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Susan Smith-Harmon

Susan Smith-Harmon

   After website issues caused a slow start, new data from the federal government shows enrollment in health-care plans through federal and state online marketplaces is taking off, particularly when it comes to young women.
   Laura Burbank, the lead certified application councilor for Planned Parenthood of St. Louis says more insured, young, women today will mean a healthier Missouri in the future.  "Women and families are going to have a lot more options to take care of themselves and their families," Burbank said.  "And that's going to really have long-term health impacts on our community."
   Burbank says she's not surprised to see so many young women taking advantage of the Affordable Care Act, because of features such as preventive care, maternity services and prescription birth control with no co-pay. "Having them included at no cost really kind of frees women up to be able to make those health-care choices for themselves," she said.
   According to the federal data, nearly 55,000 Missourians already have signed up for a marketplace plan. Nationwide, 55 percent of the 3.3 million new enrollees are women, with one in three of those who signed up in January younger than age 35.  
   Open enrollment ends March 31.
 

   It should be business as usual Friday at the Bank of America building in downtown St. Louis after an overnight hazmat scare.  

   St. Louis Police and Firefighters were called in about 12:30 a.m. after employees at the office tower found a white, powdery substance spilling out of a package.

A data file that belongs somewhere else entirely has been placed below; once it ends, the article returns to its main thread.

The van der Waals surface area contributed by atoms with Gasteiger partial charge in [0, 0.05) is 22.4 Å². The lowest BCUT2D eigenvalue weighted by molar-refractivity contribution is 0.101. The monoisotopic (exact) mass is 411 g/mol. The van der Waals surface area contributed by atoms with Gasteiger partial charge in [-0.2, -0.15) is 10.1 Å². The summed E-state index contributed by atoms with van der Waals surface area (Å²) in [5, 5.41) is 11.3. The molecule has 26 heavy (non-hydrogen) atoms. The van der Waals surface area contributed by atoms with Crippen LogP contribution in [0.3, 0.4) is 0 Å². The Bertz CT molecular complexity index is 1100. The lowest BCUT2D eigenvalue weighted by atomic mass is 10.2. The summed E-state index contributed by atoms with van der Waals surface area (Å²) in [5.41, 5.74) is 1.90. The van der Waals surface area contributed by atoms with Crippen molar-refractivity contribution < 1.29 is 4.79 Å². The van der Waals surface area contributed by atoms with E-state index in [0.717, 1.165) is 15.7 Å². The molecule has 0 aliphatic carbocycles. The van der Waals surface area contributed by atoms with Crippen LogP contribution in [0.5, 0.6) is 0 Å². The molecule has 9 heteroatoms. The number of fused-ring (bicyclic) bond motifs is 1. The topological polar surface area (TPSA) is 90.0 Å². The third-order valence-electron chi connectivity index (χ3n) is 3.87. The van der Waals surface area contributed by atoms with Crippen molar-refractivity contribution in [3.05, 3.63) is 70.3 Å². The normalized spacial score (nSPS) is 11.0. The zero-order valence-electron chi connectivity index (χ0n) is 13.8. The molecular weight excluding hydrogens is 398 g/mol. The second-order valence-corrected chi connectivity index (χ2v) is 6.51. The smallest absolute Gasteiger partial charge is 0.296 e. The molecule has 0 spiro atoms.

Hazmat crews investigated and determined the substance wasn't dangerous.  There's no word what that white powder may have been.

Caseyville board reinstates fired police chief

Friday, 21 February 2014 03:22 Published in Local News
   CASEYVILLE, Ill. (AP) - The village board in Caseyville has voted to reinstate the village's police chief who was fired last week.
   Caseyville Police Chief Jose Alvarez was fired just five months after taking over for a predecessor who killed himself. But board members voted Thursday to reinstate Alvarez. Board member Rick Casey Jr. tells the Belleville News-Democrat that he voted to reinstate Alvarez because "the process in which he was fired was not right."
   At the time Alvarez said he wasn't aware that he'd been fired. When he fired Alvarez, Caseyville Mayor Len Black said he wanted to take a different direction with the city's police department.
   Black hired the 61-year-old Alvarez last September after the suicide three months earlier of former police chief J.D. Roth.
   
 

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